JERUSALEM-the 50 sites you may overlook

In a historic and religious city like Jerusalem there is so much to see no matter how much you tour. When time is a limiting factor, even the most efficient tour guides have to compromise while deciding what to incorporate in the itinerary. Although it depends on the interest of the individual visitor as well, there is still a huge must-see-list in Jerusalem that cannot be avoided. At every stop so much information is thrown on a visitor that sometimes s/he tends to forget the details after leaving the place.

I remember when I first visited the Church of Holy Sepulcher, it appeared to me more like a small museum than a church. I was virtually clueless inside a dark and dull overcrowded massive complex of more than 25 chapels with several curious artifacts and antiques scattered under some dusky arches and dingy columns. It took me at least three visits with a proper map in hand to understand the Church complex. A normal visitor for instance would be satisfied with Golgotha, the ‘Stone of Unction’ and the ‘Holy Sepulcher’, but the oldest part of the complex, viz. the first century tombs inside the Syrian Orthodox Chapel could be easily missed.

In the upcoming posts I plan to upload 50 such sites from Jerusalem that I believe can be easily overlooked or go unnoticed by an average visitor. I am incorporating the following sites from my previous visits, again with no specific order of importance. I am sure that a serious traveler who loves history, traditions and the Bible has noticed or been to most of them.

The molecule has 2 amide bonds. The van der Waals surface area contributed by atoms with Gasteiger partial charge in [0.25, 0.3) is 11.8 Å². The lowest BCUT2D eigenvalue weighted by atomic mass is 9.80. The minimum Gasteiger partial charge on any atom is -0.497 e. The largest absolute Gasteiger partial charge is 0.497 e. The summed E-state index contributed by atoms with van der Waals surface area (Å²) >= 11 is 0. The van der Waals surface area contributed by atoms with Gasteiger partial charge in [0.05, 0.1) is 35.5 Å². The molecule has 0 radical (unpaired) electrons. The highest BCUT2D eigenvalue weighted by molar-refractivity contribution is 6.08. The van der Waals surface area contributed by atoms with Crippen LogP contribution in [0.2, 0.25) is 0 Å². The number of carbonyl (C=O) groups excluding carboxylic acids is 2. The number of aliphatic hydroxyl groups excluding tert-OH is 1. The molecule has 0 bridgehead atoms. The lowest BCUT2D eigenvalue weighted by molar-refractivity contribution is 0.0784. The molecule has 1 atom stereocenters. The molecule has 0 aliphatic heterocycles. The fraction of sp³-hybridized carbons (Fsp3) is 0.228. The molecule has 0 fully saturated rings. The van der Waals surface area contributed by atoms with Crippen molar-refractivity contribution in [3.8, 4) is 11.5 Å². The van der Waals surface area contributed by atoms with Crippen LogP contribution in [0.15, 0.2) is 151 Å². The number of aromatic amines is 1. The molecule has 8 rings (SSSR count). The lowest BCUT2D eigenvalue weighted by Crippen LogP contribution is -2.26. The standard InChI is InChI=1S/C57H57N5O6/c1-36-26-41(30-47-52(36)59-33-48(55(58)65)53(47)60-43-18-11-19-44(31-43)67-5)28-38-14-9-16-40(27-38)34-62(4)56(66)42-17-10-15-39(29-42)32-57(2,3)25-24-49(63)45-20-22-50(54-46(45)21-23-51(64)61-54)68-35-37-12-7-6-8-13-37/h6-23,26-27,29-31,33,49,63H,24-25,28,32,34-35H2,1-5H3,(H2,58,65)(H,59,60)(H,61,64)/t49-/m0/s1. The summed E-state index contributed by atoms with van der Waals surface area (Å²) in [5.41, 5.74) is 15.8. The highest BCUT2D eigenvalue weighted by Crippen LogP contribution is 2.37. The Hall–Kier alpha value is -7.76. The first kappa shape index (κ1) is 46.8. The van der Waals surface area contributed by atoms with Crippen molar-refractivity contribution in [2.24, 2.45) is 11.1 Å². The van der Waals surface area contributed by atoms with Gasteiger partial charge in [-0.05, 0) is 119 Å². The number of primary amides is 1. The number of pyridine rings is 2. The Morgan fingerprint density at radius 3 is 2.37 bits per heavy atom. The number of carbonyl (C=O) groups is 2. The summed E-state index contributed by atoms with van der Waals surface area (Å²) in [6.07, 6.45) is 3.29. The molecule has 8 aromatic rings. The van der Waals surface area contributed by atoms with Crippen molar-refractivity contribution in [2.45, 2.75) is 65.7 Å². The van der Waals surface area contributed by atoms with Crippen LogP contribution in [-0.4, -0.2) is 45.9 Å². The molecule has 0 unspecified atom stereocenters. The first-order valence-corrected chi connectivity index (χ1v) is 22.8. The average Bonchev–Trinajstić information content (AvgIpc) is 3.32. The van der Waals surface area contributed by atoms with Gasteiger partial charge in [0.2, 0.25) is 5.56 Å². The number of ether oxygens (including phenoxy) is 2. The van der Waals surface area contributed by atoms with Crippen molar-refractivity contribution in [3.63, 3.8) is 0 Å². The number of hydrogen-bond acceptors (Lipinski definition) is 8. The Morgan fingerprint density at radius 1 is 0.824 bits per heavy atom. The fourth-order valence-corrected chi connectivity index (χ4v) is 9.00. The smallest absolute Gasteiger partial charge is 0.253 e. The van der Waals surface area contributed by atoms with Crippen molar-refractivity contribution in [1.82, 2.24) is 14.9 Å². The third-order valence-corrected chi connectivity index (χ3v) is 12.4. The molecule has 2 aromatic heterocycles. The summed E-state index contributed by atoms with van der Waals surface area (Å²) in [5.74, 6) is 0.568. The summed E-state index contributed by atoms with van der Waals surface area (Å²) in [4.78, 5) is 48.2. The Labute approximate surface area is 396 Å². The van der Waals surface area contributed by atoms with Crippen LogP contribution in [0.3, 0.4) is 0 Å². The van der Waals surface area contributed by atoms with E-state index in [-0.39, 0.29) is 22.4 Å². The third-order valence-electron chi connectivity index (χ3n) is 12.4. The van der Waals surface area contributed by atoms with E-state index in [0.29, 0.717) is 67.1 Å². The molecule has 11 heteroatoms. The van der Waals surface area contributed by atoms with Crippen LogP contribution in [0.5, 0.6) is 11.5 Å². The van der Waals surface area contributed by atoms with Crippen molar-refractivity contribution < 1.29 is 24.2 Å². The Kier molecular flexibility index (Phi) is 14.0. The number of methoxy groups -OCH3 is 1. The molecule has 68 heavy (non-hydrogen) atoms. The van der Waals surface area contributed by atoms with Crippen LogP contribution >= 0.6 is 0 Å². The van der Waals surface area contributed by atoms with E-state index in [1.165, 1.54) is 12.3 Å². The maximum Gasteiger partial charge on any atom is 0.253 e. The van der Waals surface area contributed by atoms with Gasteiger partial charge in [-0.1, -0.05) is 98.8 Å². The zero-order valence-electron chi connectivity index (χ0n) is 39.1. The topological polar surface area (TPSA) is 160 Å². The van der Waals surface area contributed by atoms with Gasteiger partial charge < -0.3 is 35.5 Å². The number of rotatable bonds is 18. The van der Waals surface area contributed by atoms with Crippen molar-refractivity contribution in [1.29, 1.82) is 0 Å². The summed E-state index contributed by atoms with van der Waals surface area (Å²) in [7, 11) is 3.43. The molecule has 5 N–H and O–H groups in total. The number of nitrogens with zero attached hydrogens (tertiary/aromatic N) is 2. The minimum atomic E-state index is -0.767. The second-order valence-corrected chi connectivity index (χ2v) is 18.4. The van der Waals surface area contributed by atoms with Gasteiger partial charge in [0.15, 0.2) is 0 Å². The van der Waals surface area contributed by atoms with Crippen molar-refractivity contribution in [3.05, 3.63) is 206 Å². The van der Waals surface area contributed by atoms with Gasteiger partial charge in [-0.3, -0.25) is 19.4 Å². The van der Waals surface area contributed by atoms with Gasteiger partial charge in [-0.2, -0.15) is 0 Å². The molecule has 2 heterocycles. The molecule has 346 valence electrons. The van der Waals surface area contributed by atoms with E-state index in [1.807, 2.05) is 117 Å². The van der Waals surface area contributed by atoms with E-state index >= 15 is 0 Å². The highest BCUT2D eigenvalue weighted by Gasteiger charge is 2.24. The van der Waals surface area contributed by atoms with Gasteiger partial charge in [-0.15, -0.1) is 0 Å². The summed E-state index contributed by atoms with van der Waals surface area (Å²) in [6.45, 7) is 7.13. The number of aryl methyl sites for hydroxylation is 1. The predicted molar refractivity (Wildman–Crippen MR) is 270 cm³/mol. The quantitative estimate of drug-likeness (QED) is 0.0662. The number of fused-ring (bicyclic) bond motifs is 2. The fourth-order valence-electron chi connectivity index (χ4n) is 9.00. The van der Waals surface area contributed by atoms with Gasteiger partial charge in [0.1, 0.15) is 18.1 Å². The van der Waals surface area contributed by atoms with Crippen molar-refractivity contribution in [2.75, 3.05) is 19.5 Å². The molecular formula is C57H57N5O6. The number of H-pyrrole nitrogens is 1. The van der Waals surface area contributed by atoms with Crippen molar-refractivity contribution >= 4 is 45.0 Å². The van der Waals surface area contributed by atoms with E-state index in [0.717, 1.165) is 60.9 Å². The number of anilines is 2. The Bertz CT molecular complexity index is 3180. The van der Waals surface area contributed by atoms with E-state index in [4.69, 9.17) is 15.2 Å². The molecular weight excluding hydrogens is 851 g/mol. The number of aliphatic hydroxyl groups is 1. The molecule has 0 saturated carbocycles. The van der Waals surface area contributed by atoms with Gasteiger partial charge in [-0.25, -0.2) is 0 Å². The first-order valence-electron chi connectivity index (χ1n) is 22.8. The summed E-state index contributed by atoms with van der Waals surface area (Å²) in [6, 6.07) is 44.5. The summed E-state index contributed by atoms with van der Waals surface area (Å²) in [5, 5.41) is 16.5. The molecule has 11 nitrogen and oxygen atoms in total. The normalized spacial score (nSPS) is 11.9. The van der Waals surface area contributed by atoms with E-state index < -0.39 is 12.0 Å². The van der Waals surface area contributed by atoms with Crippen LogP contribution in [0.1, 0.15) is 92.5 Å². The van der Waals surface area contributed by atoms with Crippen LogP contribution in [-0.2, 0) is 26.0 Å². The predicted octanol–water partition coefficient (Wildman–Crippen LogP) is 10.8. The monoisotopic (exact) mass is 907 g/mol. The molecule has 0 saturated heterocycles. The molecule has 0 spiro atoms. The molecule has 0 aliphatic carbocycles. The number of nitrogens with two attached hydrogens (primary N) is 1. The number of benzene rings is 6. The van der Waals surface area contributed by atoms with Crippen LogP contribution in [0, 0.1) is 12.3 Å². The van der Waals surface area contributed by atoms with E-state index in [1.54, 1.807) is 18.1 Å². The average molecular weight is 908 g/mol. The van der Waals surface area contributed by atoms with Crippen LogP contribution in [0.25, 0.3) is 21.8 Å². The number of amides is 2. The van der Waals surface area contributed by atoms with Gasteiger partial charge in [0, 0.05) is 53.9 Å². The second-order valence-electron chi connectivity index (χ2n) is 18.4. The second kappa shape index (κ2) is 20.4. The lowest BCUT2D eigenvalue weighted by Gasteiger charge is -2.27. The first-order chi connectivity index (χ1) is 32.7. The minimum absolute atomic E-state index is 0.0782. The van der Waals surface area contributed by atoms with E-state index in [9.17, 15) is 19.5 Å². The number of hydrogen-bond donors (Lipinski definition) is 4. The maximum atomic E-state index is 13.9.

Tuesday, September 1, 2009


Modern Ramat Rachel is a small Kibbutz (Population: 351) established in 1926 on a hilltop overlooking Bethlehem and the Tomb of Rachel (818 m above sea level). Ramat Rachel is situated about midway between the Old City of Jerusalem and Bethlehem. This site was first inhabited from the Israelite Period (8th Cent. BC) and continued until the early Muslim Period (10th Cent. AD). In the modern era, the area has experienced some of the worst phases of Israeli-Arab wars. The kibbutz's economy revolves around the four-star 'Ramat Rachel Hotel' and its Banquet Hall. The prime attractions include: an Archaeological Park with remains from 8th Cent BC, a lookout point (Mitzpeh Yair) from where one can observe most of the modern Jerusalem, Bethlehem and Herodion, an olive groove with 200 plants arranged around three 33 ft tall Columns and a big public swimming pool.

Since Ramat Rachel has revealed many artifacts from biblical periods, attempts have been made to identify the site. The most popular view is Beit Hakerem (House of the Vineyard) - the place from which fire signals were sent to Jerusalem at the end of the First Temple period (Jeremiah 6:1; also Joshua 15:59 of LXX and Nehemiah 3:14). The other speculation is Netofah, a site mentioned near Bethlehem (2 Samuel 23: 28; 1 Chronicles 2: 54; Ezra 2: 22; Nehemiah 7: 26; 12: 28). Some identify the place simply as "MMST" as these letters were frequently found in many of the seals excavated from the site.

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